‘This East versus West narrative is just a construction of Western elites, a pep talk’
What did you set out to do with this book?
This is my attempt to describe certain historical characters who were not covered in nationalist histories or imperial histories written in the West. The other intention was to describe a particular cosmopolitan moment in the history of Asia where these intellectuals and writers and activists confronted, in different contexts, the same challenge of Western imperialism. They talked to each other a great deal, travelled, and exchanged notes. I felt that this particular history of pre-nation-state Asia had not been written about, that these characters were somehow lost. We know about Mao, Ho Chi Minh, Gandhi, Nehru, Nasser, Ataturk, but we know less about the intellectual movements that preceded them.
But do those different ideas come together in any meaningful way? Did they offer a real counter to Western power?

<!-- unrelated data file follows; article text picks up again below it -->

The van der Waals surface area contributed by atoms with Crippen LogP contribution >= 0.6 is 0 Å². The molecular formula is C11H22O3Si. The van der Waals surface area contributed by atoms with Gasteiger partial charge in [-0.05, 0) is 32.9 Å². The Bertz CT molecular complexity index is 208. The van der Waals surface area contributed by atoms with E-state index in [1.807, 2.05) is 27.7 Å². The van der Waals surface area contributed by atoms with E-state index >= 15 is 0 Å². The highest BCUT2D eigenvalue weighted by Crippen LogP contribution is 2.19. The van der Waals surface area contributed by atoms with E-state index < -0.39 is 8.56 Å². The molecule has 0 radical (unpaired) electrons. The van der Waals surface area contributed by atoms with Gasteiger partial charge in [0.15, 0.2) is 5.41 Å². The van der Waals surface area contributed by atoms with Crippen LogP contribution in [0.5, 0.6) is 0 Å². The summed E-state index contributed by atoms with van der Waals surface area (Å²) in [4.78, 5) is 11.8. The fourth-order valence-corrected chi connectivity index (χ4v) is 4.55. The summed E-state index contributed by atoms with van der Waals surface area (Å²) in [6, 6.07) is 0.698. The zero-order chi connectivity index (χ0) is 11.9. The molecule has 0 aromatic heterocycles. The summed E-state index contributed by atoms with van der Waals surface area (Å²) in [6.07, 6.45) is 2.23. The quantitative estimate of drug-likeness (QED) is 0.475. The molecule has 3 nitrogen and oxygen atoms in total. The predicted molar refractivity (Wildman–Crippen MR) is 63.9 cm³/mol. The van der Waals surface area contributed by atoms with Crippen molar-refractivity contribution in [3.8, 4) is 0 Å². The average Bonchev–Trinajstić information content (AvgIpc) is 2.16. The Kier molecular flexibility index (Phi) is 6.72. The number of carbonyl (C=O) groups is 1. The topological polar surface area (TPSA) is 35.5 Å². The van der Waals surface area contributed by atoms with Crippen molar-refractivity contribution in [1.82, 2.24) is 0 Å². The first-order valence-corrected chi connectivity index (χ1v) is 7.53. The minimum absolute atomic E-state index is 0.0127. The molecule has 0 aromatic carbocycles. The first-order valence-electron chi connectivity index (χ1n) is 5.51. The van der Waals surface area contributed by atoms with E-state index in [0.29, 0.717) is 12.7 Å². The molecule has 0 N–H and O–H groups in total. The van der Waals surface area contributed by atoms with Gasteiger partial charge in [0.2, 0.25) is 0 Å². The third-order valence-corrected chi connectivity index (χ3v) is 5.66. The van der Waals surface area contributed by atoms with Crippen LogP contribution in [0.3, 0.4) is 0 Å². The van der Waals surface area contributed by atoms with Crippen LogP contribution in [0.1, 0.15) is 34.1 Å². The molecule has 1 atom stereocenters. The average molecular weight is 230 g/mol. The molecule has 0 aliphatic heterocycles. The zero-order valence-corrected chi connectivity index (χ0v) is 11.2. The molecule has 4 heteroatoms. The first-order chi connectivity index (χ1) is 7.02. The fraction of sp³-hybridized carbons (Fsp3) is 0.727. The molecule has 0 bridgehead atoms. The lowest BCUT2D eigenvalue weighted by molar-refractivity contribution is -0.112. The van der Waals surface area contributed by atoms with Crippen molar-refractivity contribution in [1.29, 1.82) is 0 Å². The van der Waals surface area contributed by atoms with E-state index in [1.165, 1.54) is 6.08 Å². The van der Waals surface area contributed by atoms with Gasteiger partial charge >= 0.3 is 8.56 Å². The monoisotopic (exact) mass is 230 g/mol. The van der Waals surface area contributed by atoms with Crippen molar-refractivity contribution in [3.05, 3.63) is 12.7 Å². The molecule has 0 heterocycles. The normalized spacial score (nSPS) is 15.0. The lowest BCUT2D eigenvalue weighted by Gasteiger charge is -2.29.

They were still figuring out the peculiar nature of this Western power. They are very useful in providing diagnoses to this challenge, but it was too early for them to come up with an alternative, that's something we fail to do even today. They were opening up alternative ways of conceptualising, thinking about our past in a richer manner, where the nation-state is not an inevitable thing it may seem. There were many ideas up in the air, each of those had a pretty clear chance of triumphing, but history took a particular turn. The book describes these ideas and their movement through history, through a very fraught geopolitical context. It was very clear to them that this kind of urban-oriented consumer economy predicated on endless growth, the scramble for resources around the world, the subjugation of populations — this was unsustainable. Any talk of alternatives has to proceed from this strong critique. We cannot, three billion people, aspire to the lifestyles of a few hundred million Europeans and Americans.